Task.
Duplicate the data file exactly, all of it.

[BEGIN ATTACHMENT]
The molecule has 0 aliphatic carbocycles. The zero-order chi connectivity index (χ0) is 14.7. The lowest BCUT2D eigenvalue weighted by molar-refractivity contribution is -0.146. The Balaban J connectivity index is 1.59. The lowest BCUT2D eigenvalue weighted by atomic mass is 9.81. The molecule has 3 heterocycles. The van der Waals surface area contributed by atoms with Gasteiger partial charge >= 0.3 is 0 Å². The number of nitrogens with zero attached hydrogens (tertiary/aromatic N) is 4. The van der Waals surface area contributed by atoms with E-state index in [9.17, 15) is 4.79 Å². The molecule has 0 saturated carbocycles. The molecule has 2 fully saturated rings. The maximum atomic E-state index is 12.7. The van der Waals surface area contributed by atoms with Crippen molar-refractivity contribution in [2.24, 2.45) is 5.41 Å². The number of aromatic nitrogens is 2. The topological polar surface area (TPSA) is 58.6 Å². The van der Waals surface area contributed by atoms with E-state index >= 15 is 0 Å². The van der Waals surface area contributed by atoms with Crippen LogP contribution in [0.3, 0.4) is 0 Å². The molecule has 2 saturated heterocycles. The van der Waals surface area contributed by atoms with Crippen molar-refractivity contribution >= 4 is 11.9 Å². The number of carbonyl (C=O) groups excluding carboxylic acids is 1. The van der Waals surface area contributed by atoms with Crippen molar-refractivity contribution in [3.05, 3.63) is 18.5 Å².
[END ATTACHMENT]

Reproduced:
The molecule has 0 aliphatic carbocycles. The zero-order chi connectivity index (χ0) is 14.7. The lowest BCUT2D eigenvalue weighted by molar-refractivity contribution is -0.146. The Balaban J connectivity index is 1.59. The lowest BCUT2D eigenvalue weighted by atomic mass is 9.81. The molecule has 3 heterocycles. The van der Waals surface area contributed by atoms with Gasteiger partial charge >= 0.3 is 0 Å². The number of nitrogens with zero attached hydrogens (tertiary/aromatic N) is 4. The van der Waals surface area contributed by atoms with E-state index in [9.17, 15) is 4.79 Å². The molecule has 0 saturated carbocycles. The molecule has 2 fully saturated rings. The maximum atomic E-state index is 12.7. The van der Waals surface area contributed by atoms with Crippen molar-refractivity contribution in [2.24, 2.45) is 5.41 Å². The number of aromatic nitrogens is 2. The topological polar surface area (TPSA) is 58.6 Å². The van der Waals surface area contributed by atoms with E-state index >= 15 is 0 Å². The van der Waals surface area contributed by atoms with Crippen LogP contribution in [0.3, 0.4) is 0 Å². The molecule has 2 saturated heterocycles. The van der Waals surface area contributed by atoms with Crippen molar-refractivity contribution >= 4 is 11.9 Å². The number of carbonyl (C=O) groups excluding carboxylic acids is 1. The van der Waals surface area contributed by atoms with Crippen molar-refractivity contribution in [3.05, 3.63) is 18.5 Å².